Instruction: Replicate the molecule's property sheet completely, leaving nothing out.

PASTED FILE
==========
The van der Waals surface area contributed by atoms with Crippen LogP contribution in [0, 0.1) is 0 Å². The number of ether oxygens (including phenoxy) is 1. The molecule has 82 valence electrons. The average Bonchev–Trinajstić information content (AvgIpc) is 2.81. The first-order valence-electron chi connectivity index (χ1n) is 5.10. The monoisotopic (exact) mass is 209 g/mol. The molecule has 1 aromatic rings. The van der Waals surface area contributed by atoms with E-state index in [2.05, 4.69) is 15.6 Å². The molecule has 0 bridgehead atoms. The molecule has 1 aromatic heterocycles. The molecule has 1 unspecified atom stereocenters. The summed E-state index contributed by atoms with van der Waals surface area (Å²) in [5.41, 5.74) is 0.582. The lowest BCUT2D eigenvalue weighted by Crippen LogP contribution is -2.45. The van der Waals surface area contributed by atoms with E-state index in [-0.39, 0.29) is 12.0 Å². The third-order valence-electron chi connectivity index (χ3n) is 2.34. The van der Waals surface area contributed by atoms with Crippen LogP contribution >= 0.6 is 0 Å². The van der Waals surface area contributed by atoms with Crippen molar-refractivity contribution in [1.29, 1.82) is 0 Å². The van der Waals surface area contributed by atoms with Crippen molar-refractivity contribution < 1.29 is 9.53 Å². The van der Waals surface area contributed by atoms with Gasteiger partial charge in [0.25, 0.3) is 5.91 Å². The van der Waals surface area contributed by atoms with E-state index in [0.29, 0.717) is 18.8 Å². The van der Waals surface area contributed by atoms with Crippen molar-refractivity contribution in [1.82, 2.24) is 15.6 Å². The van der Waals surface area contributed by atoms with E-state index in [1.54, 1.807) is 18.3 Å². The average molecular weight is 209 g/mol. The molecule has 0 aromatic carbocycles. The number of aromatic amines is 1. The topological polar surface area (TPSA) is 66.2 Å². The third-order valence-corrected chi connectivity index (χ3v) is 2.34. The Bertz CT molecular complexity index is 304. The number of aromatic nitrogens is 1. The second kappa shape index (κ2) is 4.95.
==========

The van der Waals surface area contributed by atoms with Crippen LogP contribution in [0, 0.1) is 0 Å². The number of ether oxygens (including phenoxy) is 1. The molecule has 82 valence electrons. The average Bonchev–Trinajstić information content (AvgIpc) is 2.81. The first-order valence-electron chi connectivity index (χ1n) is 5.10. The monoisotopic (exact) mass is 209 g/mol. The molecule has 1 aromatic rings. The van der Waals surface area contributed by atoms with E-state index in [2.05, 4.69) is 15.6 Å². The molecule has 0 bridgehead atoms. The molecule has 1 aromatic heterocycles. The molecule has 1 unspecified atom stereocenters. The summed E-state index contributed by atoms with van der Waals surface area (Å²) in [5.41, 5.74) is 0.582. The lowest BCUT2D eigenvalue weighted by Crippen LogP contribution is -2.45. The van der Waals surface area contributed by atoms with E-state index in [-0.39, 0.29) is 12.0 Å². The third-order valence-electron chi connectivity index (χ3n) is 2.34. The van der Waals surface area contributed by atoms with Crippen LogP contribution >= 0.6 is 0 Å². The van der Waals surface area contributed by atoms with Crippen molar-refractivity contribution in [1.29, 1.82) is 0 Å². The van der Waals surface area contributed by atoms with Crippen molar-refractivity contribution < 1.29 is 9.53 Å². The van der Waals surface area contributed by atoms with Gasteiger partial charge in [0.25, 0.3) is 5.91 Å². The van der Waals surface area contributed by atoms with E-state index in [0.29, 0.717) is 18.8 Å². The van der Waals surface area contributed by atoms with Crippen molar-refractivity contribution in [1.82, 2.24) is 15.6 Å². The van der Waals surface area contributed by atoms with E-state index in [1.54, 1.807) is 18.3 Å². The average molecular weight is 209 g/mol. The molecule has 0 aromatic carbocycles. The number of aromatic amines is 1. The topological polar surface area (TPSA) is 66.2 Å². The third-order valence-corrected chi connectivity index (χ3v) is 2.34. The Bertz CT molecular complexity index is 304. The number of aromatic nitrogens is 1. The second kappa shape index (κ2) is 4.95.